Defense Secretary's Commentary Makes Case for Department's Transformation
By Sgt. 1st Class Doug Sample
American Forces Press Service
WASHINGTON, Sept. 10, 2003 For the Pentagon to meet the challenges of the future, it cannot be "anchored to the past," wrote Defense Secretary Donald H. Rumsfeld in a commentary he provided to several newspapers around the country recently.
"While our troops operate in a fast-paced world of high-tech weaponry and precision-guided munitions, the men and women who support them here at home still slog through red tape and regulations that are, in some cases, decades old," he wrote. "We must be as agile, flexible, and adaptable as the forces we field in battle."
Pentagon officials said the letter was an effort to garner congressional support for the Defense Transformation Act, which seeks legislation to overhaul the Pentagon's personnel system and relax some environmental laws affecting training and military readiness.
Rumsfeld wrote that Congress must soon decide whether the Defense Department "has what it needs to support our forces in the 21st century security environment we have entered or remains mired in the systems and processes of the century just past."
Citing what he called "outdated regulations," the secretary noted that more than 80 percent of civilians deployed for Operation Iraqi Freedom were contractors doing jobs Defense Department civilians "could and should be doing."
Because the Pentagon lacks "sufficient authority" to manage its civilian workforce, Rumsfeld wrote, some 200,000 reserve troops left jobs and families to help fight the war on terrorism while an estimated 300,000 active-duty military people occupy staff positions here at home that could be filled by civilians.
To demonstrate how he believes age-old bureaucratic processes are crippling his department, Rumsfeld wrote it takes, on average, "five months to hire a federal employee, 18 months to fire one, and collective bargaining with more than 1,300 separate local unions to implement critically needed reforms -- negotiations that sometimes take years to accomplish."
Personnel issues are not the only problems the Pentagon must address, Rumsfeld wrote. The secretary acknowledged it now takes his department twice the time it took in 1975 to produce a new weapons system; that 1,800 different and antiquated systems run Pentagon finance and accounting programs; and that it take thousands of people -- "only a fraction of whom are focused on implementation and outcomes" -- to develop and justify a budget.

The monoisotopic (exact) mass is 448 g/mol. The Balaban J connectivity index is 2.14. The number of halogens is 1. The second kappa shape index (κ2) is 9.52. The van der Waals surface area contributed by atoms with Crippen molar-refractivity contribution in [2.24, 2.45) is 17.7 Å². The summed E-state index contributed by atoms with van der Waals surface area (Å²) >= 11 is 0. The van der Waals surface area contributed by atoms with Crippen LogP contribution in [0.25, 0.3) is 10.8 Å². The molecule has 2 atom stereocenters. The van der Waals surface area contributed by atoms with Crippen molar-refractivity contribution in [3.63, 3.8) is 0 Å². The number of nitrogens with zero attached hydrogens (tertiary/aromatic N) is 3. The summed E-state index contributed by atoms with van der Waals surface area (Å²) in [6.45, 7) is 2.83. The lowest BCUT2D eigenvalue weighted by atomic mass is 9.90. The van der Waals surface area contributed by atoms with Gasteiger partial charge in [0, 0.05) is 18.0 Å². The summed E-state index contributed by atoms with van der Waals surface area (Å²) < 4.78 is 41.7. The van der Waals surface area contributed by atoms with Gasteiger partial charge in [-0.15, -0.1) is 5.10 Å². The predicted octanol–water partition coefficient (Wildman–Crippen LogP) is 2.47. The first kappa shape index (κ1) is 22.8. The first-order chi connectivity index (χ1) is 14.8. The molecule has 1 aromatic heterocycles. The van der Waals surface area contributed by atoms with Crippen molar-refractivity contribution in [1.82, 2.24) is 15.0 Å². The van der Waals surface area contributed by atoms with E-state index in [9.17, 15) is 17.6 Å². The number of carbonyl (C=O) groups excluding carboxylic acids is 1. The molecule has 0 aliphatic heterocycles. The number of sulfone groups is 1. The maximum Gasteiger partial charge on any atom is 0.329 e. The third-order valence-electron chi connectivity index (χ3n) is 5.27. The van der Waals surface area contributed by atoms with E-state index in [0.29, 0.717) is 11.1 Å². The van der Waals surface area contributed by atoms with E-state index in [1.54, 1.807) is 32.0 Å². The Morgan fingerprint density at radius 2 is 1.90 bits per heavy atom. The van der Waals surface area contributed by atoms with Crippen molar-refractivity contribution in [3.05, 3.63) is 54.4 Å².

The Defense Transformation Act would create a new national security personnel system that would enable the department to attract and hire new employees more easily, Rumsfeld wrote. It also would promote and reward employees based on excellence and performance, and would allow the Pentagon to negotiate with six national unions rather than some 1,300 local units.
Measures in the act would give the Pentagon "financial flexibility" to respond to urgent needs, and would get rid of "onerous regulations" that impede commerce with small companies, Rumsfeld wrote. He added the act also would get military personnel out of nonmilitary jobs and "back in the field to train like they fight, fight like they train," while still upholding the Pentagon's commitment to protecting the environment.
He wrote that while the Defense Department, which he called a "well-established champion of environment stewardship," does not seek relief from environmental laws and regulations, a few well-meaning but ambiguous laws are impeding the military's ability to train forces by "threatening not only their readiness but their lives on the battlefield."
Rumsfeld wrote that security challenges facing the United States have changed dramatically in recent years, and that the nation "must change to meet them -- not only on the battlefield, but in the bureaucracy."
"Transformation of our military capabilities depends upon our ability to transform the department that runs the military-- the Department of Defense," the secretary wrote.
He emphasized that Congress has a "vital role to play" in providing new authorities and relaxing or eliminating old restrictions that will allow the Defense Department to meet the "threats to freedom already before us as well as those that are certain to arise."